• Keith Brown:

              I can confirm that the timescales are discussed regularly and that Aberdeen City Council, as a funding partner for the project, participates fully in all discussions. Following my attendance at Aberdeen City Council’s finance, policy and resources committee meeting on 6 May to discuss the Scottish Government’s commitment to improving Haudagain—which was a very constructive meeting—the council has confirmed that it will work closely with Transport Scotland as the Haudagain improvement and Middlefield regeneration schemes progress, in order to facilitate a joint approach that bests serves local residents and road users.

      • Scotland’s Future
        • The Presiding Officer (Tricia Marwick):

          The next item of business is a debate on motion S4M-10353, in the name of Johann Lamont, on Scotland’s future.

          14:40
        • Johann Lamont (Glasgow Pollok) (Lab):

          Earlier this week I joined my colleagues in the Scottish Conservatives and the Scottish Liberal Democrats to pledge more powers for Scotland. The people of Scotland now know that, whatever the result of the referendum, there will be change, and that the choice is between separating completely and going off on our own, and continuing to share power with our neighbours where we believe that it is in our interests to do so.

          The debate about more powers for Scotland is interesting, whether the powers come to a devolved Parliament or an independent one. The debate has been allowed to dominate Scottish politics over a period, but we should not allow it to distract us from considering the significant powers that the Scottish Parliament has. The keys to realising our ambitions for Scotland already lie in Holyrood, and the Scottish Government has the power to set priorities.

          In education, we have the ability to teach, train and skill up our children and young people, so that they can take up chances to drive a new, changing economy, and we have the ability to give people who lose their jobs opportunities to retrain for their next jobs. In health, we have the means to ensure that our sick, our vulnerable and our elderly are supported and cared for with the respect and dignity that we would want, and to build a Scotland in which people’s physical and mental health is such that they can take up the opportunities that we create for them.

          Too often, we spend our time in this Parliament debating what we cannot do. We do not spend enough time talking about what we can do. For some time, the Parliament has failed to be a forum for new, radical ideas about improving educational standards or closing the gap on health inequalities, and it will not be such a forum until we get past the constitutional question.

          Issues to do with schools and hospitals remain a key factor in the referendum campaign. That is because people are asking themselves whether a yes vote or a no vote is best for public services. I believe that a no vote gives Scots the best of both worlds: schools and hospitals that are delivered by a Scottish Parliament that is backed by the economic security and stability of the United Kingdom, which allows us to invest in our priorities.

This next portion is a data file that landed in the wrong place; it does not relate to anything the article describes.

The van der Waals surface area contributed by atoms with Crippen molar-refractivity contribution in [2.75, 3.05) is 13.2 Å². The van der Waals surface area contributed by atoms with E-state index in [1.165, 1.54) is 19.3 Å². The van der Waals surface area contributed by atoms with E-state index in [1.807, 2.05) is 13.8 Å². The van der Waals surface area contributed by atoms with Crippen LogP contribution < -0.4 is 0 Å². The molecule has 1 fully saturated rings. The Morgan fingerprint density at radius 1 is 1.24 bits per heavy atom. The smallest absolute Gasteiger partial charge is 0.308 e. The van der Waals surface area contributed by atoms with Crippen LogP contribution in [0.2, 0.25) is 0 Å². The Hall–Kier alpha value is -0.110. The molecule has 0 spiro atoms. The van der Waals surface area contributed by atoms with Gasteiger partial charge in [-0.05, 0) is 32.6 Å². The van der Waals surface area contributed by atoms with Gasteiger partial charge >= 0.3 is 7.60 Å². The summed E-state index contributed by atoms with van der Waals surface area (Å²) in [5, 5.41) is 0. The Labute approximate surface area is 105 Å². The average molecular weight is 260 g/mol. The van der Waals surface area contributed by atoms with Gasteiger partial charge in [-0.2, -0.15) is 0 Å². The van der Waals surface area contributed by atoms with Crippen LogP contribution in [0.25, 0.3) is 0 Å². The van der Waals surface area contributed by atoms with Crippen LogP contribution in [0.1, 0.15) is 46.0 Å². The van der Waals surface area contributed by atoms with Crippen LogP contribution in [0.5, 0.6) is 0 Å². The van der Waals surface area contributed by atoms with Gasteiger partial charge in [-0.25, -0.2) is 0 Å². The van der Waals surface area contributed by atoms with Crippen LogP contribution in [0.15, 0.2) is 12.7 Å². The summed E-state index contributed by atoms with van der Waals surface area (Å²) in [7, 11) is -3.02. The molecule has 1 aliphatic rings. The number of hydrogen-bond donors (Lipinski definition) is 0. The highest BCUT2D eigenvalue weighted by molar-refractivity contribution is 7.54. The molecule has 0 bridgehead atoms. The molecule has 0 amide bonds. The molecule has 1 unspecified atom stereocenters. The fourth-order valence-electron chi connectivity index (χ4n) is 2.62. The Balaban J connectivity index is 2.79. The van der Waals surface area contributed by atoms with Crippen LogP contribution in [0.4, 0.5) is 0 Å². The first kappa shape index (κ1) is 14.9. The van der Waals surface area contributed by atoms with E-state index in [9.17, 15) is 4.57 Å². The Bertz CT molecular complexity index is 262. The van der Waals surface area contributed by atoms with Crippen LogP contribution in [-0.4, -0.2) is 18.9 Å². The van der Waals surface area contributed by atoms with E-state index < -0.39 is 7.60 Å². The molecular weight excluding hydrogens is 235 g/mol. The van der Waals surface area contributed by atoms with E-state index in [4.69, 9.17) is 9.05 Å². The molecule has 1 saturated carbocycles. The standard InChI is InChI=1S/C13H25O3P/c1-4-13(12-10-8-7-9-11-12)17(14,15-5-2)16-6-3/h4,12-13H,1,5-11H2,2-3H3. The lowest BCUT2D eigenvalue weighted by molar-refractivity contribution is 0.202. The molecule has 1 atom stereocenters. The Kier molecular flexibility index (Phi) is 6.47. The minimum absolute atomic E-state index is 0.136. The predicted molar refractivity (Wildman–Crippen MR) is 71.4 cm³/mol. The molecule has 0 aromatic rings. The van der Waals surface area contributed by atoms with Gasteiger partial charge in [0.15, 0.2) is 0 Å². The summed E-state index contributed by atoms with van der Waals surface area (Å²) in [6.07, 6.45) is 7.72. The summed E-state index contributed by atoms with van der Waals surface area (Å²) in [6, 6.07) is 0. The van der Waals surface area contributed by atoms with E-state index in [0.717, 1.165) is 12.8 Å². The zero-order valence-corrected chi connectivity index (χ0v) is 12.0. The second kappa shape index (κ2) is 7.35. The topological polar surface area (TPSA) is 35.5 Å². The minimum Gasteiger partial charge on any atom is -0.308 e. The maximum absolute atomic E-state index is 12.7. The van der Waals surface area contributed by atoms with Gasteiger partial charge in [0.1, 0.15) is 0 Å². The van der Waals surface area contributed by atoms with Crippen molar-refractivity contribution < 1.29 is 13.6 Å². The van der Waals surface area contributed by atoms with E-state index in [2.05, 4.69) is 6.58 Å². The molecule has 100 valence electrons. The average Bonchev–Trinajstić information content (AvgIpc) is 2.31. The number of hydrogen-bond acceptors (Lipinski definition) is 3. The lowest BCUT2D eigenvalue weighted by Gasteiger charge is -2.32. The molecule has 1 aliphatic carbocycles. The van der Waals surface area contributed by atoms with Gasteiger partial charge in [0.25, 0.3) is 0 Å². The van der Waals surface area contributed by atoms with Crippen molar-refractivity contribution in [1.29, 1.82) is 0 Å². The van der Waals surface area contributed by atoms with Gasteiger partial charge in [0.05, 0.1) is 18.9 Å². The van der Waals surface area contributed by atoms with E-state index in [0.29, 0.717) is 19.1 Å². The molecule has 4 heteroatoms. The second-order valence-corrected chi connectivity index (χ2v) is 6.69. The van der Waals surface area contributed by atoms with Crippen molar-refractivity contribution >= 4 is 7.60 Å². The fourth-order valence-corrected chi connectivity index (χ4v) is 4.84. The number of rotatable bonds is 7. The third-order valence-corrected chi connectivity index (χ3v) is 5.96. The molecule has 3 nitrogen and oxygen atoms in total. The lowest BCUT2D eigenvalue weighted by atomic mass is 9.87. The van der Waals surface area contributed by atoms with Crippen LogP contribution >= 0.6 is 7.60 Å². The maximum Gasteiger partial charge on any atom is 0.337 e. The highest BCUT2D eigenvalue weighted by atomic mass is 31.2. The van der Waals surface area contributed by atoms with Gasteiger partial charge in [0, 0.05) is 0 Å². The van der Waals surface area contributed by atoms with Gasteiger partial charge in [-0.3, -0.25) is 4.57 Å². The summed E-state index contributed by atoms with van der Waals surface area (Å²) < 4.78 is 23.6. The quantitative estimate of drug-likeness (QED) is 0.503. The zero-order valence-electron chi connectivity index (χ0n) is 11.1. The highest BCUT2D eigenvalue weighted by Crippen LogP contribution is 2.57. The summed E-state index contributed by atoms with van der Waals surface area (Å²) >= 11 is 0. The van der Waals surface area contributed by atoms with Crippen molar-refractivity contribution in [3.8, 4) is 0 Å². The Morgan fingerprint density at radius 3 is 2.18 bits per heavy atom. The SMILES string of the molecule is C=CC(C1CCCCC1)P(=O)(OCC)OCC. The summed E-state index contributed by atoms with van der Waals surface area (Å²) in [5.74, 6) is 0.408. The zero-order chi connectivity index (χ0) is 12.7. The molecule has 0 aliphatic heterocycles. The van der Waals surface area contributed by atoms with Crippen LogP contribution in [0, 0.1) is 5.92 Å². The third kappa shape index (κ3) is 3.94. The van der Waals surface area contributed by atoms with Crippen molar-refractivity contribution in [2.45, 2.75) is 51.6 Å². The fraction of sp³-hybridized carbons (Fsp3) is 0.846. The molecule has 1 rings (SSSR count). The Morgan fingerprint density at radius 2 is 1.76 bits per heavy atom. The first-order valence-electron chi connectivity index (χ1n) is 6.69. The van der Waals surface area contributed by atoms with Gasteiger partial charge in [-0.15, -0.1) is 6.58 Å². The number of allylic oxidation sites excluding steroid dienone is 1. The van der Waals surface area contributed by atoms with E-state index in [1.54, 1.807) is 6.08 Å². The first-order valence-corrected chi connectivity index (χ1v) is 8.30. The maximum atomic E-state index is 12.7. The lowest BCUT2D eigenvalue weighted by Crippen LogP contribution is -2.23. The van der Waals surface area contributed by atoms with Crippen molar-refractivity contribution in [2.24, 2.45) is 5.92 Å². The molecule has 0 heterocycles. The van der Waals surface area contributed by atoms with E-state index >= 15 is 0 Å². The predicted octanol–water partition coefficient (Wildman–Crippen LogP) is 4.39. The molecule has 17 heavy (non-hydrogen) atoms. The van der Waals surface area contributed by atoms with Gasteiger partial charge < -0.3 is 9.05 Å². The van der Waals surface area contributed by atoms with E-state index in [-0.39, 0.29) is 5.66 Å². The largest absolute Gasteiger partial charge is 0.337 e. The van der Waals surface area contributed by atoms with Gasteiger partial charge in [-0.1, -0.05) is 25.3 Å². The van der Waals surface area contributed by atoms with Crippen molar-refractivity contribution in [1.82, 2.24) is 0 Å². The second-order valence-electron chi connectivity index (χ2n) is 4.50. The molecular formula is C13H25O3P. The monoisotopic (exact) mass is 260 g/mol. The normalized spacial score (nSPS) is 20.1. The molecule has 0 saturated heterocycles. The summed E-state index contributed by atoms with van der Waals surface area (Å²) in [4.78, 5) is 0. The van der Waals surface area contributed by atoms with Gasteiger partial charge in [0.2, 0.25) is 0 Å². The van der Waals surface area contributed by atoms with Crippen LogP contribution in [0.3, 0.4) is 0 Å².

I am sure that my yes colleagues will argue that in an independent Scotland there will be more money to spend on the things that matter. The economics of independence have long been debated by both sides and are a key area of the campaign that we will debate again. Members of the Scottish public—the people who will come together to decide our future on 18 September—will have to choose which side to believe, whose arguments make the most sense and what fits best with their view of the future.

          People often bemoan having to make a choice between competing arguments and facts. They see politicians setting out seemingly contradictory positions and appearing to argue that black is white, and they are left wondering who to believe. They cry for good, impartial information. They want to hear unbiased, unvarnished facts, which will allow them to make the key decision on behalf of their families.

          Yet there might never in Scottish history have been a vote in which people have had more information. A small industry has been set up to analyse the consequences and ramifications of an imaginary world that might never happen. The key question is whether Scots would be better or worse off if they voted to leave the United Kingdom.

          The fact that that is debated at all illustrates how difficult it is to pick through the assumptions and predictions. However, many people have tried to do so. Let us consider what some of the experts—the economists and the think tanks—say. The Institute for Fiscal Studies said:

          “Our calculations suggest that an independent Scotland could expect to be running a deficit of around 5% of GDP in 2016-17, which would be larger than that facing the UK as a whole, and would necessitate tax rises or spending cuts.”

          The Centre for Public Policy for Regions said:

          “there will be a net fiscal loss under independence, looking into the future.”